And that, of course, is the down-side of habits: your attention is elsewhere. Habits can lead to mindless and repetitive behavior, whether or not the habit is a “good” one. For that reason, Moshe Feldenkrais said, “Do not make your habit a compulsion.”

Even good habits need to be dusted off and re-examined every so often. One interesting way to explore your habits is to simply notice moments during the day when you are doing something — anything. Which coffee cup do you select for your morning jolt? Which shoe do you put on first? How many squirts of soap for hand washing? You will be amazed at how many choices you make during the course of a day, without even thinking about it!

Then, change something. Anything. Pause a moment before putting on your shoes, and see if it feels strange to put the other one on first. Park your car in a different spot, sit in a different booth at the diner, shake things up a little. You might discover something new, if only that you are more versatile and resilient than you realized. Even if you return to your habitual way of doing things, the quality will be improved, you will understand more about yourself, and you will appreciate the strength of your habits.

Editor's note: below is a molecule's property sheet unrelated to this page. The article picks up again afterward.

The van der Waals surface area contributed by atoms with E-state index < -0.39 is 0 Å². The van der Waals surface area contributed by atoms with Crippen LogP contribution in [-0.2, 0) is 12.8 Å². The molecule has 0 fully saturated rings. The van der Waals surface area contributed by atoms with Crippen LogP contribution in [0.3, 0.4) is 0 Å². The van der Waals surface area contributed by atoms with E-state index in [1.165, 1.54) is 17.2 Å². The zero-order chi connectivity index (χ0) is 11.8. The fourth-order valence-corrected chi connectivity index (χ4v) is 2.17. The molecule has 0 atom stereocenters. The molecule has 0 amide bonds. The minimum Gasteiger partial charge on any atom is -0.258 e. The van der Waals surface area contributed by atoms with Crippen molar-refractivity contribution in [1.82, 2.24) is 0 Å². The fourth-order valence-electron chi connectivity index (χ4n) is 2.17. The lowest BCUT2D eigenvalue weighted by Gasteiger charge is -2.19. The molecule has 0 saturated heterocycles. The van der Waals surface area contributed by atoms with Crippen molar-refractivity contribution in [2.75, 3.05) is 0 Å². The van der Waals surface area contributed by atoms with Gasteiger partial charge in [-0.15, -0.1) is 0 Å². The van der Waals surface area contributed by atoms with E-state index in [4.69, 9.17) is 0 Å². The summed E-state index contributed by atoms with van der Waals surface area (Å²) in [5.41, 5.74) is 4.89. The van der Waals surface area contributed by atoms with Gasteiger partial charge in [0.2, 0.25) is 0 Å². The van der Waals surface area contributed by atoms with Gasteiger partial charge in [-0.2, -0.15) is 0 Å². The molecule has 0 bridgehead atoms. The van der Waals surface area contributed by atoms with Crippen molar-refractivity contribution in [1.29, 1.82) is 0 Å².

Some people experience a bit of anxiety when they diverge from their patterns. I remember my first encounter with the idea of noticing, and then gently disrupting my personal patterns. I was on a college campus for a conference, and by the second day I had already established my walking route from my room to the conference center. I noticed that in the public restroom, I always chose the third stall on the left, if it was available. I started making different choices on those little, insignificant patterns. I felt exhilarated, as if the world had completely opened up with new possibilities. What ELSE was I doing without thinking, I wondered? What ELSE could I improve, even if I thought it was “engraved in stone?”